The All England Club, which hosts Wimbledon, announced Friday that it will pay prize money to all players who would have qualified for the canceled tournament.

Pulling from a pot of £10 million ($12.6 million), the organization will distribute prize money to the “620 players whose world ranking would have enabled them to gain entry into The Championships 2020 by direct acceptance into the Main Draw or Qualifying event.”

Here’s how players will be paid:

256 players who would have competed in Main Draw Singles will each receive £25,000 ($31,576) 224 players who would have competed in Qualifying will each receive £12,500 ($15,788) 120 players who would have competed in Main Draw Doubles will each receive £6,250 ($7,894) 16 players who would have competed in the Wheelchair events will each receive £6,000 ($7,578) Four players who would have competed in the Quad Wheelchair events will each receive £5,000 ($6,315)

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“Immediately following the cancellation of The Championships, we turned our attention to how we could assist those who help make Wimbledon happen. We know these months of uncertainty have been very worrying for these groups, including the players, many of whom have faced financial difficulty during this period and who would have quite rightly anticipated the opportunity to earn prize money at Wimbledon based on their world ranking,” Wimbledon chief executive Richard Lewis said in the statement. “We are pleased that our insurance policy has allowed us to recognise the impact of the cancellation on the players and that we are now in a position to offer this payment as a reward for the hard work they have invested in building their ranking to a point where they would have gained direct entry into The Championships 2020.”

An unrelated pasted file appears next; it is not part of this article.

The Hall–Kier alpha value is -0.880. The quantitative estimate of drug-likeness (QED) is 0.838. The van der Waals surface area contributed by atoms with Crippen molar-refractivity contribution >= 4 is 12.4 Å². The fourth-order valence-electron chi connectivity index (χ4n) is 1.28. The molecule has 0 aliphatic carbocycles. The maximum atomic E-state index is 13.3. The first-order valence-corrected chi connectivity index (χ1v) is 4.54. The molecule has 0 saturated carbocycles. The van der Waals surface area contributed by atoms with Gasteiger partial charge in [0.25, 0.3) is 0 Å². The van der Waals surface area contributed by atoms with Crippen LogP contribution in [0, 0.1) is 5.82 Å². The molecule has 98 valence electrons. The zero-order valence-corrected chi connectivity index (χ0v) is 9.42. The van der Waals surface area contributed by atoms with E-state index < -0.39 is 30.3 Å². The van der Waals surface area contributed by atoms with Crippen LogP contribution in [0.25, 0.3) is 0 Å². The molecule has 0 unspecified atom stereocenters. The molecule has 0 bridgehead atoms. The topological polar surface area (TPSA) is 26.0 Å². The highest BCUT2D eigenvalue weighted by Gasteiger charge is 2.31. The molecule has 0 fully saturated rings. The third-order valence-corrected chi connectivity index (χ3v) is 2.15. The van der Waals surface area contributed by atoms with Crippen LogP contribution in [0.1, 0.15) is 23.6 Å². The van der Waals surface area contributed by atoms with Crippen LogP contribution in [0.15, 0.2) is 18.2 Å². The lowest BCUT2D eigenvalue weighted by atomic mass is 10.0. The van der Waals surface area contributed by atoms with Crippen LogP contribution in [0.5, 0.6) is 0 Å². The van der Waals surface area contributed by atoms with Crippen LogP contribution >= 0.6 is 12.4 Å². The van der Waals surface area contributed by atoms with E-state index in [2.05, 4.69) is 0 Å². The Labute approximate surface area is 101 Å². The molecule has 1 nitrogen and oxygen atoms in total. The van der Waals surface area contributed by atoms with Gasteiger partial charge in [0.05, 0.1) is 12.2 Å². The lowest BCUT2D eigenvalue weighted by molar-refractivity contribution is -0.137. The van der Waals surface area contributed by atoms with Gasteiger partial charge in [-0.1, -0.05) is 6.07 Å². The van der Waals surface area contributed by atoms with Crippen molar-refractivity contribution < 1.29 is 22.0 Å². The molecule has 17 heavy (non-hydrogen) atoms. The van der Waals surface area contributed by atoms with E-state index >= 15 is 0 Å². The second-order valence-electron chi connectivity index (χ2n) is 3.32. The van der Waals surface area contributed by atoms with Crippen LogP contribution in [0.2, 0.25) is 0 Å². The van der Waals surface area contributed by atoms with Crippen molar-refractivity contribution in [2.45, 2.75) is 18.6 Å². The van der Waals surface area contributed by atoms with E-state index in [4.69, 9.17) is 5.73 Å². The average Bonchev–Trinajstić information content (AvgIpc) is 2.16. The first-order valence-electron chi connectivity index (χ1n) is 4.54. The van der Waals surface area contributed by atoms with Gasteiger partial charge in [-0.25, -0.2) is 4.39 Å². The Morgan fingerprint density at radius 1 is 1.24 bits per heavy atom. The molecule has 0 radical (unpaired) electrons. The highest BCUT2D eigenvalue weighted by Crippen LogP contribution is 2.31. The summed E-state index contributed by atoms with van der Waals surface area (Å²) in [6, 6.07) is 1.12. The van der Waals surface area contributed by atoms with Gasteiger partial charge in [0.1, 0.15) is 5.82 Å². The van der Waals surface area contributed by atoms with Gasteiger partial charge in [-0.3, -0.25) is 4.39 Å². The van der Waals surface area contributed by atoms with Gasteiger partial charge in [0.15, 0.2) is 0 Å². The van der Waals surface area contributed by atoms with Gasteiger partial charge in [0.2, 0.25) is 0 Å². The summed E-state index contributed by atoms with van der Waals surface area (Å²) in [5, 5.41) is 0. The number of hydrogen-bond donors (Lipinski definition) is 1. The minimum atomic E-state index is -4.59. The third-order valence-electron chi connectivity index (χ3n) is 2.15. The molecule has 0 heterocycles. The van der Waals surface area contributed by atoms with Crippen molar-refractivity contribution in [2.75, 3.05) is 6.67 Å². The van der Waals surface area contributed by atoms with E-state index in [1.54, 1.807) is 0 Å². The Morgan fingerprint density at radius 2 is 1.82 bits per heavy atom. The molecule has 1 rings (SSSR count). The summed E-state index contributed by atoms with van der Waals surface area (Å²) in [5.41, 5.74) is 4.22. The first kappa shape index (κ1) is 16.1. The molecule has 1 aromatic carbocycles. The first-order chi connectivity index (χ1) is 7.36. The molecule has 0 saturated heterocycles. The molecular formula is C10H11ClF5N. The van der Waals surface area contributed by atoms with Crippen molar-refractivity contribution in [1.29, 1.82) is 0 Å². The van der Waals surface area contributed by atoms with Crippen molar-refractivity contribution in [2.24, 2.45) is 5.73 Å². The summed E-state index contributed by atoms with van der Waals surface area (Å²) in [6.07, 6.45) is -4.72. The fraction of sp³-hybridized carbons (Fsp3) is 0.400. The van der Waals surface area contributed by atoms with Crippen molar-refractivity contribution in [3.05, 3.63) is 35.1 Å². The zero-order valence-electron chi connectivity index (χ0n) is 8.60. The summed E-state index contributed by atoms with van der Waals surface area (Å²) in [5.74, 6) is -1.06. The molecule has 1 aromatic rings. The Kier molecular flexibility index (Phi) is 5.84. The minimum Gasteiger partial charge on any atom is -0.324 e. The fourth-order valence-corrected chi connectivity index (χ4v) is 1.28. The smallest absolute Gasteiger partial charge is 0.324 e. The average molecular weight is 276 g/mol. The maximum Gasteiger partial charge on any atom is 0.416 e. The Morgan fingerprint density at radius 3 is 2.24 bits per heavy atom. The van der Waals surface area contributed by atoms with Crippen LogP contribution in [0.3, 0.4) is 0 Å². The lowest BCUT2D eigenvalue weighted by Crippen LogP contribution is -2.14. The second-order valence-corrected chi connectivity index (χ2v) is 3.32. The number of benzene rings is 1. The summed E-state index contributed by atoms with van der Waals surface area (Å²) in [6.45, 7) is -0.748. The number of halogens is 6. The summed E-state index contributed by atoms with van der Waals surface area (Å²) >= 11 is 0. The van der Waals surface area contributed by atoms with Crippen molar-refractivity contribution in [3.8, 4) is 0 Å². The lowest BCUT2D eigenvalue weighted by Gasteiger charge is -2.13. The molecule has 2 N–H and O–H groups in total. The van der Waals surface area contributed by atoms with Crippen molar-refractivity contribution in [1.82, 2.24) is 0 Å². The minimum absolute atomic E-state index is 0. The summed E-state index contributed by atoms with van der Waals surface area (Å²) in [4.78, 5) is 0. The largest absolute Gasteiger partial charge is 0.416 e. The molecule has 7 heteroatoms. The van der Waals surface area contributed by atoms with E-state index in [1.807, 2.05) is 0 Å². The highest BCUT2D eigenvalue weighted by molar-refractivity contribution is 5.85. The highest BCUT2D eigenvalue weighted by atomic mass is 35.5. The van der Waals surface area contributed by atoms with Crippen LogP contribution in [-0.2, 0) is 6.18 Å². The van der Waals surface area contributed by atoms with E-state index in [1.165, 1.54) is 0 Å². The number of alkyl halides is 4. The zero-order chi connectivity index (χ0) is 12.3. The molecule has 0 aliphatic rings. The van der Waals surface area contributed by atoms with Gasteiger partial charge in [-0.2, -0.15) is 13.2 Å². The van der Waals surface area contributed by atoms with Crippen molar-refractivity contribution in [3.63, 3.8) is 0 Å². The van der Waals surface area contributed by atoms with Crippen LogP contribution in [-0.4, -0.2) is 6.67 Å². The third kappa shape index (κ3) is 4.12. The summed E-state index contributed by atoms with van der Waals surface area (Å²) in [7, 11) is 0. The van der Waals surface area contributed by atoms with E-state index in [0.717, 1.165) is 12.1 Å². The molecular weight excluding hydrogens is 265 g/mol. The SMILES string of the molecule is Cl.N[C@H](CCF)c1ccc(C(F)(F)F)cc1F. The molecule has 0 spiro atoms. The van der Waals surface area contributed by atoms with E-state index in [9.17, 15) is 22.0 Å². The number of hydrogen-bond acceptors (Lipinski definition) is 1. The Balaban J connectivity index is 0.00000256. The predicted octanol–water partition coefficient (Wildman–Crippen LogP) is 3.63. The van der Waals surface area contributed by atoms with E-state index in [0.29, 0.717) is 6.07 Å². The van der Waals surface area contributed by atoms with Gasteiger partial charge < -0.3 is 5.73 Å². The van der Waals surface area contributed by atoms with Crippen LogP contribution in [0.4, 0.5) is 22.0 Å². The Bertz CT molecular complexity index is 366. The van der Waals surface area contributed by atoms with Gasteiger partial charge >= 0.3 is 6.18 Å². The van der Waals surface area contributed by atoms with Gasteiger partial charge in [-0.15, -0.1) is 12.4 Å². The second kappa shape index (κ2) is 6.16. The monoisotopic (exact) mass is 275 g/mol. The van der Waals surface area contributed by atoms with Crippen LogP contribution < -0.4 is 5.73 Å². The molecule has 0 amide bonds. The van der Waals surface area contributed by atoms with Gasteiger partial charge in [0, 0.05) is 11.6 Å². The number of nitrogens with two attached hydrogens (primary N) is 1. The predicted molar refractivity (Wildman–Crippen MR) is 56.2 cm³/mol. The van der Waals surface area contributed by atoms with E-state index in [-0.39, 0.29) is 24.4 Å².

Wimbledon had been scheduled to run from June 29 to July 12, but was canceled in April due to the coronavirus pandemic. This marked the first time the tournament had been canceled since World War II in 1945 and the first time it has not been played in peacetime since 1877.

So far, Wimbledon is the only tennis major to be canceled this season. The Australian Open was completed as scheduled ahead of the pandemic shutting down the sports world. The US Open remains scheduled for its planned run of Aug. 31-Sept. 13. The French Open is slated to start seven days later on Sept. 20, after being moved from its customary position as the sport’s second major of the year.